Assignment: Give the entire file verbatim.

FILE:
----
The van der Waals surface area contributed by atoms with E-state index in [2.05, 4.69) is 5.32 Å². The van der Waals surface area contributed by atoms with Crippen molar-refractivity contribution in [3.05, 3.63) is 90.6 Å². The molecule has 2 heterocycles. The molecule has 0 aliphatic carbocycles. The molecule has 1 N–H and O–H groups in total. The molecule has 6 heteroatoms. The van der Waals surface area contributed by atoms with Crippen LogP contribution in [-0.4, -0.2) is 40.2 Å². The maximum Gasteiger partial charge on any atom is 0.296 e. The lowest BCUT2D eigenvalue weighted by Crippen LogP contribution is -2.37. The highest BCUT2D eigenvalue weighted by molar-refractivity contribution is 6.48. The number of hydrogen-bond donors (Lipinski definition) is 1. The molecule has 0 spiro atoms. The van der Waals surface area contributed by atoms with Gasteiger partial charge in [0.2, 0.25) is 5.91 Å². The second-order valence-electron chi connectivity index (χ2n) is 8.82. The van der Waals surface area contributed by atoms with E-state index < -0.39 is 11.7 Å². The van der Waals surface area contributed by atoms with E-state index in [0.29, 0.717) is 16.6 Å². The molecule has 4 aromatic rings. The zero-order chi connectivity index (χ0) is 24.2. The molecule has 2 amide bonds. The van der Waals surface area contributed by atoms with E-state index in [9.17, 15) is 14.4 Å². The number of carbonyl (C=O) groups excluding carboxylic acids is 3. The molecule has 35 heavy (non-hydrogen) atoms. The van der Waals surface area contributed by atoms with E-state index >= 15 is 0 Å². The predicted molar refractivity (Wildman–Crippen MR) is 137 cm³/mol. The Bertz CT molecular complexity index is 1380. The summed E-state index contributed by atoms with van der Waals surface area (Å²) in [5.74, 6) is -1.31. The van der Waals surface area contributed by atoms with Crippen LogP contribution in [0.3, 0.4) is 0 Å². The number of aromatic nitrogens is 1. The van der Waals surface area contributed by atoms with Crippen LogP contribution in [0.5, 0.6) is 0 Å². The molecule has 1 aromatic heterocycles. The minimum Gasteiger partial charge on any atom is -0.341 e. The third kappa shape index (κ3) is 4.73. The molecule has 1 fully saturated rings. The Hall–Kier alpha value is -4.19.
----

The van der Waals surface area contributed by atoms with E-state index in [2.05, 4.69) is 5.32 Å². The van der Waals surface area contributed by atoms with Crippen molar-refractivity contribution in [3.05, 3.63) is 90.6 Å². The molecule has 2 heterocycles. The molecule has 0 aliphatic carbocycles. The molecule has 1 N–H and O–H groups in total. The molecule has 6 heteroatoms. The van der Waals surface area contributed by atoms with Crippen LogP contribution in [-0.4, -0.2) is 40.2 Å². The maximum Gasteiger partial charge on any atom is 0.296 e. The lowest BCUT2D eigenvalue weighted by Crippen LogP contribution is -2.37. The highest BCUT2D eigenvalue weighted by molar-refractivity contribution is 6.48. The number of hydrogen-bond donors (Lipinski definition) is 1. The molecule has 0 spiro atoms. The van der Waals surface area contributed by atoms with Gasteiger partial charge in [0.2, 0.25) is 5.91 Å². The second-order valence-electron chi connectivity index (χ2n) is 8.82. The van der Waals surface area contributed by atoms with E-state index < -0.39 is 11.7 Å². The van der Waals surface area contributed by atoms with E-state index in [0.29, 0.717) is 16.6 Å². The molecule has 4 aromatic rings. The zero-order chi connectivity index (χ0) is 24.2. The molecule has 2 amide bonds. The van der Waals surface area contributed by atoms with E-state index in [9.17, 15) is 14.4 Å². The number of carbonyl (C=O) groups excluding carboxylic acids is 3. The molecule has 35 heavy (non-hydrogen) atoms. The van der Waals surface area contributed by atoms with E-state index >= 15 is 0 Å². The predicted molar refractivity (Wildman–Crippen MR) is 137 cm³/mol. The Bertz CT molecular complexity index is 1380. The summed E-state index contributed by atoms with van der Waals surface area (Å²) in [5.74, 6) is -1.31. The van der Waals surface area contributed by atoms with Crippen LogP contribution in [0.3, 0.4) is 0 Å². The number of aromatic nitrogens is 1. The van der Waals surface area contributed by atoms with Crippen LogP contribution in [0.5, 0.6) is 0 Å². The molecule has 1 aromatic heterocycles. The minimum Gasteiger partial charge on any atom is -0.341 e. The third kappa shape index (κ3) is 4.73. The molecule has 1 fully saturated rings. The Hall–Kier alpha value is -4.19.